Lev Raphael: Playwright Tony Kushner has spoken with heartwarming candor about the places in his own life where his gayness and Jewishness intersect--and the places where they diverge. Although Kushner philosophically rejects many aspects of Jewish spirituality, he says he is forever tied to Jewish traditions. Author Lev Raphael, on the other hand, is 100 percent Jewish and 100 percent gay and has won an armful of literary awards attempting to find the middle ground between these intimate parts of himself. As part of the Jewish Community Center of Dallas' Book Fair, Raphael discusses his work, Journeys and Arrivals: On Being Jewish and Gay, as well as the screening of a documentary, Oy Gay!, in which he appears as a talking head. The screening and talk kick off at 7:30 p.m. at the Jewish Community Center of Dallas, 7900 Northaven Road. Tickets are $7-$10. Call 739-2737.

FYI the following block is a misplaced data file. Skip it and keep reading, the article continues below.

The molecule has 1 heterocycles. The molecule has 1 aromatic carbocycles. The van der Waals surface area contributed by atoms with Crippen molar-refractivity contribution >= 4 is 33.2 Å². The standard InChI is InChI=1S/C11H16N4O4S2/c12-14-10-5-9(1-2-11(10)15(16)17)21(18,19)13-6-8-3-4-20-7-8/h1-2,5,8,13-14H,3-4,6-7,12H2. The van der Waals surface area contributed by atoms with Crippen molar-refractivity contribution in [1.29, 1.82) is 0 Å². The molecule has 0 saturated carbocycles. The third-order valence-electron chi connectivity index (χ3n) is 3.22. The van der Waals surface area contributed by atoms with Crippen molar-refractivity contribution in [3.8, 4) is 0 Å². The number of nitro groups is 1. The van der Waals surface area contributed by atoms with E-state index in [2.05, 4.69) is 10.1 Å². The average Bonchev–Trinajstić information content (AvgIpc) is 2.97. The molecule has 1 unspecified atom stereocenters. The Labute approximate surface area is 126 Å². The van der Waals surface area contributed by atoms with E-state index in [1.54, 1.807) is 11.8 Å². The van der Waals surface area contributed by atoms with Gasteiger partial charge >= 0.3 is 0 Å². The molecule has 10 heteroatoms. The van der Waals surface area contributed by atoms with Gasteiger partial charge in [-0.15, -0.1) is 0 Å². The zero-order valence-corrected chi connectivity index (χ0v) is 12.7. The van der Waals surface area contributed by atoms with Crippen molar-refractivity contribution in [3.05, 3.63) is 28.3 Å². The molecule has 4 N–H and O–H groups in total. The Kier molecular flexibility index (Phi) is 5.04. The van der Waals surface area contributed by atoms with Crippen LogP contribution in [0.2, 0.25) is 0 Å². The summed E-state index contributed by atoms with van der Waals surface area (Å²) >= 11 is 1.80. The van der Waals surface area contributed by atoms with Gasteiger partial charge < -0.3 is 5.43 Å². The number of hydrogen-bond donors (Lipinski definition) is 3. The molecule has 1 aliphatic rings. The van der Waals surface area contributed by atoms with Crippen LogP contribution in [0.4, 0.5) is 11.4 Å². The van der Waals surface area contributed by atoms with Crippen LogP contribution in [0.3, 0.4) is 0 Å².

Carlo Pezzimenti: It's well known that North Texas classical guitarist Carlo Pezzimenti studied under the Spanish string maestro Andres Segovia. On his latest recording, Espana, Pezzimenti, who maintains a prolific schedule of teaching, performing, recording, and international travel, carries more than his teacher's wisdom. He recorded the collection of Spanish compositions using a Ramirez guitar that Segovia plucked for 11 years. Pezzimenti borrowed the instrument for these sessions from Russell Cleveland, a Dallas collector. Profits from this latest CD fund the Student Association for Music Therapy at Denton's Texas Woman's University. The show kicks off at 8 p.m. at the Little Chapel in the Woods, Bell Avenue at TWU in Denton. It's free. Call (817) 387-2980.